It’s not that far-fetched.
That doesn’t sound like rousing encouragement that we’re on the brink of major breakthroughs in science fiction technologies become realities, but it is if the speaker is Captain James Tiberius Kirk in the form of William Shatner. In his presentation at Smithsonian magazine’s recent fourth annual Future Is Here festival, Shatner talked about how many of the technologies and devices seen on the original series 50 years ago are in use today, how some are close to reality and how a few, while potentially impossible, are on his wish list as well as ours.
Shatner pointed out the obvious things Captain Kirk used or was exposed to that we use too, like automatic doors and flip-open communication devices. Lieutenant Uhura, the USS Enterprise’s communications officer, wore an earpiece that resembled today’s Bluetooth versions.
Other Star Trek technologies are in their early formative stages. Some 3-D printers have made cheese and pizza in what could be considered a crude first attempt at the Enterprise’s food replicator. Invisibility isn’t here but cloaking covers that distort light into a sophisticated camouflage are. Tractor beams have been developed that can hold and manipulate tiny plastic balls. And the rumors of a warp drive persist.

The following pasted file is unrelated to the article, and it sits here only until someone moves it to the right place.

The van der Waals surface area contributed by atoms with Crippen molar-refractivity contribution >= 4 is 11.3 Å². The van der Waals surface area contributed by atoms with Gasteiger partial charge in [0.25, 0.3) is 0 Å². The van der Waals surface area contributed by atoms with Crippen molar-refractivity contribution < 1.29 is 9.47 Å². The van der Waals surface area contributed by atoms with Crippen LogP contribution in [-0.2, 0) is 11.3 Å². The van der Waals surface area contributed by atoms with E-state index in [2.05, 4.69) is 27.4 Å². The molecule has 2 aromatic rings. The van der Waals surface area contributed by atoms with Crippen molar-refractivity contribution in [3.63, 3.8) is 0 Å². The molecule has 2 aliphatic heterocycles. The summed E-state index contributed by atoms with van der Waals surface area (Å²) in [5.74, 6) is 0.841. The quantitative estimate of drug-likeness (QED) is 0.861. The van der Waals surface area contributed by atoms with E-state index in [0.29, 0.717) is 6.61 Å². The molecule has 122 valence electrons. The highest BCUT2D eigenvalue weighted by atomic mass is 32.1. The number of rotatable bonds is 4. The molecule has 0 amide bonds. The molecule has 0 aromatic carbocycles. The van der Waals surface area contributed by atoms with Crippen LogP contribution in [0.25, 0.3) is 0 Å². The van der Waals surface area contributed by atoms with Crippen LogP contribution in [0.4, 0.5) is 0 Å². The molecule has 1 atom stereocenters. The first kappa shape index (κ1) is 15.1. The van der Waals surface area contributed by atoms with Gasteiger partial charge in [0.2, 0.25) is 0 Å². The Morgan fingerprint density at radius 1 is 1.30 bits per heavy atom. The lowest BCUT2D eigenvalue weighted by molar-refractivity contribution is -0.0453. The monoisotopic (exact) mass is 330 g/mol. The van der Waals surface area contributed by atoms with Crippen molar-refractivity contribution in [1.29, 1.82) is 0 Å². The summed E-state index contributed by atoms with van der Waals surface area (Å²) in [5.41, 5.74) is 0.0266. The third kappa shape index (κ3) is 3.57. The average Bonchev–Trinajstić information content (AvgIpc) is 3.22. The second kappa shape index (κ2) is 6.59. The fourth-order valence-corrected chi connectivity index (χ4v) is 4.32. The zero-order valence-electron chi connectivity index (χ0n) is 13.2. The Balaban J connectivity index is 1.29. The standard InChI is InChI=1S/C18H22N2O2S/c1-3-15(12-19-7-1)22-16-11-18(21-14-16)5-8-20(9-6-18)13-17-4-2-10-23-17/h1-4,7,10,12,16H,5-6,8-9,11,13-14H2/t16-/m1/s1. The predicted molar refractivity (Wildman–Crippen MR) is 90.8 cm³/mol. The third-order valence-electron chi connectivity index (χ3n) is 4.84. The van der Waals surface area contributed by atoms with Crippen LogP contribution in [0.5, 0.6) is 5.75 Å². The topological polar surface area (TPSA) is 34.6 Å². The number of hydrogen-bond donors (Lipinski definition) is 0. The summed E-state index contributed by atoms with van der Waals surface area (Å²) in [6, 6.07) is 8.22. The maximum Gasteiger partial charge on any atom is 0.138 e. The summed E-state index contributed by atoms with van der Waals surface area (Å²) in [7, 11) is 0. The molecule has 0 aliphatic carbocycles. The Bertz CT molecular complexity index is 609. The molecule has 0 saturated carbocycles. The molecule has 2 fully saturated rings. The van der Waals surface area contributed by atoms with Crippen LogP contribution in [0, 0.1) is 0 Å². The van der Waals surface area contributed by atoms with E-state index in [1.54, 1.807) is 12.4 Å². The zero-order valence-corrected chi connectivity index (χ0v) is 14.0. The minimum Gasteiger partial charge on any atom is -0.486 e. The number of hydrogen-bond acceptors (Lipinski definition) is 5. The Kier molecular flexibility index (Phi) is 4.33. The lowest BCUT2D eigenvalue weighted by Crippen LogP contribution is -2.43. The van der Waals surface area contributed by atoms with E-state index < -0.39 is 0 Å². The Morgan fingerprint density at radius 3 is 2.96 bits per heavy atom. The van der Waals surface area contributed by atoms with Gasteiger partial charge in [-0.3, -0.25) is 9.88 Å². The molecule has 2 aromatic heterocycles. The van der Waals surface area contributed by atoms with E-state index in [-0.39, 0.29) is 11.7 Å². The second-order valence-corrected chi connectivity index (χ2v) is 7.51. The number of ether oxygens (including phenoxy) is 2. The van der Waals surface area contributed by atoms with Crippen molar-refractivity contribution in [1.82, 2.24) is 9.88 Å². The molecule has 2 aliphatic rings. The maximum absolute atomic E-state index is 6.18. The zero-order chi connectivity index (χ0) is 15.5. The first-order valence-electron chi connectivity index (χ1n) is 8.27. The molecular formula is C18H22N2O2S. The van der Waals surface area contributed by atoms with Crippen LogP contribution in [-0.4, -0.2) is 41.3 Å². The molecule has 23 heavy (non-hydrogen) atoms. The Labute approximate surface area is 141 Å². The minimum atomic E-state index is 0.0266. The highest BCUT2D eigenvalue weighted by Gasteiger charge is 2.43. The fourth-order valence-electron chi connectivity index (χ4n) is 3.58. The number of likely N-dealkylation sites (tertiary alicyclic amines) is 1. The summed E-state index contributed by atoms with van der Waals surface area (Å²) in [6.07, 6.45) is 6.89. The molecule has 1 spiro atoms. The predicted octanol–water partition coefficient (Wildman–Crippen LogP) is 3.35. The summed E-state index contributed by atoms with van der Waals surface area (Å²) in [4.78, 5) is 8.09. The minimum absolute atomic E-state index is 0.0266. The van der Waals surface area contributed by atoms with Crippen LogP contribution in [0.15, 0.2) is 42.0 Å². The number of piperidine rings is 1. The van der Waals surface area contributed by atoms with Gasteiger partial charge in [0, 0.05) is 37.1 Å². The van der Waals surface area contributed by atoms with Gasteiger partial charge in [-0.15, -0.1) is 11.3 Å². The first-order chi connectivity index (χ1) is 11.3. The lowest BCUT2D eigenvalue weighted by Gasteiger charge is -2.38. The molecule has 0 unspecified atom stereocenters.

Devices inspired in part by Star Trek also exist, according to Shatner.
The Navy did come in and look at some of the ergonomics of the bridge, and apparently copied it. A captain of a vessel not too long ago [said] some of the bridge stuff on his ship was designed after what our designers had [done].
Or course, the really cool stuff on Star Trek isn’t available yet and may be impossible outside of science fiction, although Shatner pointed out one loophole.
Although a lot of the concepts in science fiction are absurd to our Newtonian minds, anything is possible because of the new language of quantum physics.
He’s right. Quantum teleportation has been achieved, but humans are not photons and the transporter room is probably impossible. And anyone attempting to get past warp factor 1 runs into a wall named Einstein and his bricks of special relativity.
It’s hard to believe that Captain James T. “Shatner” Kirk is 85 years old and his good friends and crew members are mostly gone. Before he joins them in the final frontier, is there any Star Trek technology he’d really like to see in reality?
Transporting is where it’s at.
Set a course for it, Mr. Sulu.